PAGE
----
CAONB[58] Map Citation This is one of the few examples of unimproved calcareous grassland in Hertfordshire. The dominant grasses are meadow fescue and meadow oat-grass, and there are colonies of orchids. It is the only site in the county where common juniper regenerates naturally.[59][60]
Rye Meads Rye Meads Green tickY 60.3 hectares (149 acres) YES Rye House
51°46′34″N 0°00′22″E / 51.7760°N 0.0061°E / 51.7760; 0.0061 (Rye Meads)
TL385105
Ramsar,[61] SPA[11] RSPB,[61] HMWT[62] Map Citation Part of this site is an ancient flood meadow which has a variety of habitats including reedbed, marshy grassland and fen. It is grazed by ponies and water buffalo.[63] There are also ponds which have kingfisher, snipe, green sandpiper, shoveler, gadwall and tufted duck.[64]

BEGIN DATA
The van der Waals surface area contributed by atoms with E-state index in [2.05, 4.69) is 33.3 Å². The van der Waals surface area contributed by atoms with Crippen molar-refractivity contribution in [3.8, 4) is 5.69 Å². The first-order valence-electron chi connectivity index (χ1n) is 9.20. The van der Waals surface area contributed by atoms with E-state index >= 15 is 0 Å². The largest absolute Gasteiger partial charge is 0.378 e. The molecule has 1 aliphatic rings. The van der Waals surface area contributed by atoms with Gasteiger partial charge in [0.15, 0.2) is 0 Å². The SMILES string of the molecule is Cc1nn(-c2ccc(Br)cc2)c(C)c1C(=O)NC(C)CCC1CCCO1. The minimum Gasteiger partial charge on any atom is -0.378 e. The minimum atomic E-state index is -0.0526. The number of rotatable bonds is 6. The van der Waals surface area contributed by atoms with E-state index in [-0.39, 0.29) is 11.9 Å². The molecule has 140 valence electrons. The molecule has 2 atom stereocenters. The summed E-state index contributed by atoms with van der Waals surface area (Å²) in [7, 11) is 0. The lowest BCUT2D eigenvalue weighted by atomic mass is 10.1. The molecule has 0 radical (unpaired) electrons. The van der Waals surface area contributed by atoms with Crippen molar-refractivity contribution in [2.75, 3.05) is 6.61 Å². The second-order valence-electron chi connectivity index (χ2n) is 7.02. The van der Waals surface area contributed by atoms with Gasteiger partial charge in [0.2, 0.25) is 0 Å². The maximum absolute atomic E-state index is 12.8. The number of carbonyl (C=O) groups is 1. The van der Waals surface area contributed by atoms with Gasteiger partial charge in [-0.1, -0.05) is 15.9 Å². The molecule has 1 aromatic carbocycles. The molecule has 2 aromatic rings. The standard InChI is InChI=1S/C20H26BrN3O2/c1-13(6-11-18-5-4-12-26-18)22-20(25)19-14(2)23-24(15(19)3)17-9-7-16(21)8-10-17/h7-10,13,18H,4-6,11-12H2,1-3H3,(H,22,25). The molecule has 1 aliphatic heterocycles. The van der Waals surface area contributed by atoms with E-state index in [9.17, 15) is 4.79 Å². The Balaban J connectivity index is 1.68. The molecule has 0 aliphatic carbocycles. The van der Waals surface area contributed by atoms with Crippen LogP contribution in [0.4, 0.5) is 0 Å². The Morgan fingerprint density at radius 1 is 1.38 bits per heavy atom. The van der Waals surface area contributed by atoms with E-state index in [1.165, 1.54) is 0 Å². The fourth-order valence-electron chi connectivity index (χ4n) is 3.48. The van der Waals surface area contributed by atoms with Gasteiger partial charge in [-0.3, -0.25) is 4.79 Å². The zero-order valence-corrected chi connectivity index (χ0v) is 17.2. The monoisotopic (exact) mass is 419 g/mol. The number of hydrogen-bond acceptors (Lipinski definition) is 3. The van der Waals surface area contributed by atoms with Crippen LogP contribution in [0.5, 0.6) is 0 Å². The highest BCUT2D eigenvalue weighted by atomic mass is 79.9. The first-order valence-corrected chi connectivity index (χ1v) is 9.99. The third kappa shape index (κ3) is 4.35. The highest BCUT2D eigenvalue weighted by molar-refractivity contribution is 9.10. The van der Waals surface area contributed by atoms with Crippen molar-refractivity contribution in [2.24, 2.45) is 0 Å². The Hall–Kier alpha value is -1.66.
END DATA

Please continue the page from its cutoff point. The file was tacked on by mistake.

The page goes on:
Sarratt Bottom Sarratt Bottom Green tickY 3.5 hectares (8.6 acres) NO Sarratt
51°40′46″N 0°30′37″W / 51.6794°N 0.5102°W / 51.6794; -0.5102 (Sarratt Bottom)
TQ031989
Map Citation The site is a meadow beside the River Chess. It is an example of damp grassland which has been traditionally managed for grazing. There are also areas of swamp and marsh. The main plants in grassland areas include sweet vernal grass and meadow foxtail, and marsh horsetail and common spike-rush are common in damper areas.[65]
Sawbridgeworth Marsh Sawbridgeworth Marsh Green tickY 6.2 hectares (15 acres) YES Sawbridgeworth
51°49′15″N 0°09′48″E / 51.8209°N 0.1634°E / 51.8209; 0.1634 (Sawbridgeworth Marsh)
TL492158